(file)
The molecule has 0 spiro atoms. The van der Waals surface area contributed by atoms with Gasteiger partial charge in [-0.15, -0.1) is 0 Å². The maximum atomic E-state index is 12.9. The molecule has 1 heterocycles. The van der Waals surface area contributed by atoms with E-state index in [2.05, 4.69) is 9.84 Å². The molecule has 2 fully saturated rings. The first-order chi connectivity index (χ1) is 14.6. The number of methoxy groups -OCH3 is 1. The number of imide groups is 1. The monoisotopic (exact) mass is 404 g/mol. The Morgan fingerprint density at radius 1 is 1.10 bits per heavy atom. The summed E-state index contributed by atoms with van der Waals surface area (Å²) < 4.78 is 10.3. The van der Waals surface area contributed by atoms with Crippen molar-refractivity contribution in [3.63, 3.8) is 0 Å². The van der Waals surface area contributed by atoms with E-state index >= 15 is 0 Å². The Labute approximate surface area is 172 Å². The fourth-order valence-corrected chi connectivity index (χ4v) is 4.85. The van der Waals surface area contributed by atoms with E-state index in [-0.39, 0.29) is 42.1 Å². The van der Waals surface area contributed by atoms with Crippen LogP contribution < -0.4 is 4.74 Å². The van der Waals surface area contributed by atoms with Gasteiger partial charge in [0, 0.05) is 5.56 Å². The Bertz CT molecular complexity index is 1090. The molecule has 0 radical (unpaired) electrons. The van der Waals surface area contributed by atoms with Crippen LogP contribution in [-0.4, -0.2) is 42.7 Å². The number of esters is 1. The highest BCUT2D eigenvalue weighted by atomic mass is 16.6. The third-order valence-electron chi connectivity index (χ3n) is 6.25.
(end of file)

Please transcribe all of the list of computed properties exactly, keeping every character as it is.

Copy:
The molecule has 0 spiro atoms. The van der Waals surface area contributed by atoms with Gasteiger partial charge in [-0.15, -0.1) is 0 Å². The maximum atomic E-state index is 12.9. The molecule has 1 heterocycles. The van der Waals surface area contributed by atoms with E-state index in [2.05, 4.69) is 9.84 Å². The molecule has 2 fully saturated rings. The first-order chi connectivity index (χ1) is 14.6. The number of methoxy groups -OCH3 is 1. The number of imide groups is 1. The monoisotopic (exact) mass is 404 g/mol. The Morgan fingerprint density at radius 1 is 1.10 bits per heavy atom. The summed E-state index contributed by atoms with van der Waals surface area (Å²) < 4.78 is 10.3. The van der Waals surface area contributed by atoms with Crippen molar-refractivity contribution in [3.63, 3.8) is 0 Å². The van der Waals surface area contributed by atoms with E-state index >= 15 is 0 Å². The Labute approximate surface area is 172 Å². The fourth-order valence-corrected chi connectivity index (χ4v) is 4.85. The van der Waals surface area contributed by atoms with E-state index in [-0.39, 0.29) is 42.1 Å². The van der Waals surface area contributed by atoms with Crippen LogP contribution < -0.4 is 4.74 Å². The van der Waals surface area contributed by atoms with Gasteiger partial charge in [0, 0.05) is 5.56 Å². The Bertz CT molecular complexity index is 1090. The molecule has 0 radical (unpaired) electrons. The van der Waals surface area contributed by atoms with Crippen LogP contribution in [-0.4, -0.2) is 42.7 Å². The number of esters is 1. The highest BCUT2D eigenvalue weighted by atomic mass is 16.6. The third-order valence-electron chi connectivity index (χ3n) is 6.25.